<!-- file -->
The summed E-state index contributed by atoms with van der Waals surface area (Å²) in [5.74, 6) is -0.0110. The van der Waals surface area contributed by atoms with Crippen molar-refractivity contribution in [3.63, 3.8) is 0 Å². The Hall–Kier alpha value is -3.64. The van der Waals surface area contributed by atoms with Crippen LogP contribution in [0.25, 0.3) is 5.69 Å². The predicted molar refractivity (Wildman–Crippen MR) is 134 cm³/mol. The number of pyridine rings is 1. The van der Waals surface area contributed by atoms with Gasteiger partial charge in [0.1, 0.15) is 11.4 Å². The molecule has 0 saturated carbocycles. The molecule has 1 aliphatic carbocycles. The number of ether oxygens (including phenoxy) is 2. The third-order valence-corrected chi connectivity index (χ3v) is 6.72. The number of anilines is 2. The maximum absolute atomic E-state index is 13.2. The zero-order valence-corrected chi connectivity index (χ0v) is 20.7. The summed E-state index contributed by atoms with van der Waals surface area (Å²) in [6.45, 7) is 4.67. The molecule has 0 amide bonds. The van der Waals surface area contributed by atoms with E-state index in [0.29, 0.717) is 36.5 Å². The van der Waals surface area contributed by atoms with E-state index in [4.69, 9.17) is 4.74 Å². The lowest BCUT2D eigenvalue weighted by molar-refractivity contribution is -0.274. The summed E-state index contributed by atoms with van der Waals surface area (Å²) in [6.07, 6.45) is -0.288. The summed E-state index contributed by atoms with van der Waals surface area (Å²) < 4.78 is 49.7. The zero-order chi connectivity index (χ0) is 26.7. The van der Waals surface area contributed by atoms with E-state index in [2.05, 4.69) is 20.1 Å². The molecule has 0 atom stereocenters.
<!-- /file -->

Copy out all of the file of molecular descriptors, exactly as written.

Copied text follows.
The summed E-state index contributed by atoms with van der Waals surface area (Å²) in [5.74, 6) is -0.0110. The van der Waals surface area contributed by atoms with Crippen molar-refractivity contribution in [3.63, 3.8) is 0 Å². The Hall–Kier alpha value is -3.64. The van der Waals surface area contributed by atoms with Crippen LogP contribution in [0.25, 0.3) is 5.69 Å². The predicted molar refractivity (Wildman–Crippen MR) is 134 cm³/mol. The number of pyridine rings is 1. The van der Waals surface area contributed by atoms with Gasteiger partial charge in [0.1, 0.15) is 11.4 Å². The molecule has 0 saturated carbocycles. The molecule has 1 aliphatic carbocycles. The number of ether oxygens (including phenoxy) is 2. The third-order valence-corrected chi connectivity index (χ3v) is 6.72. The number of anilines is 2. The maximum absolute atomic E-state index is 13.2. The zero-order valence-corrected chi connectivity index (χ0v) is 20.7. The summed E-state index contributed by atoms with van der Waals surface area (Å²) in [6.45, 7) is 4.67. The molecule has 0 amide bonds. The van der Waals surface area contributed by atoms with E-state index in [0.29, 0.717) is 36.5 Å². The van der Waals surface area contributed by atoms with E-state index in [4.69, 9.17) is 4.74 Å². The lowest BCUT2D eigenvalue weighted by molar-refractivity contribution is -0.274. The summed E-state index contributed by atoms with van der Waals surface area (Å²) in [6.07, 6.45) is -0.288. The summed E-state index contributed by atoms with van der Waals surface area (Å²) < 4.78 is 49.7. The zero-order chi connectivity index (χ0) is 26.7. The van der Waals surface area contributed by atoms with E-state index in [2.05, 4.69) is 20.1 Å². The molecule has 0 atom stereocenters.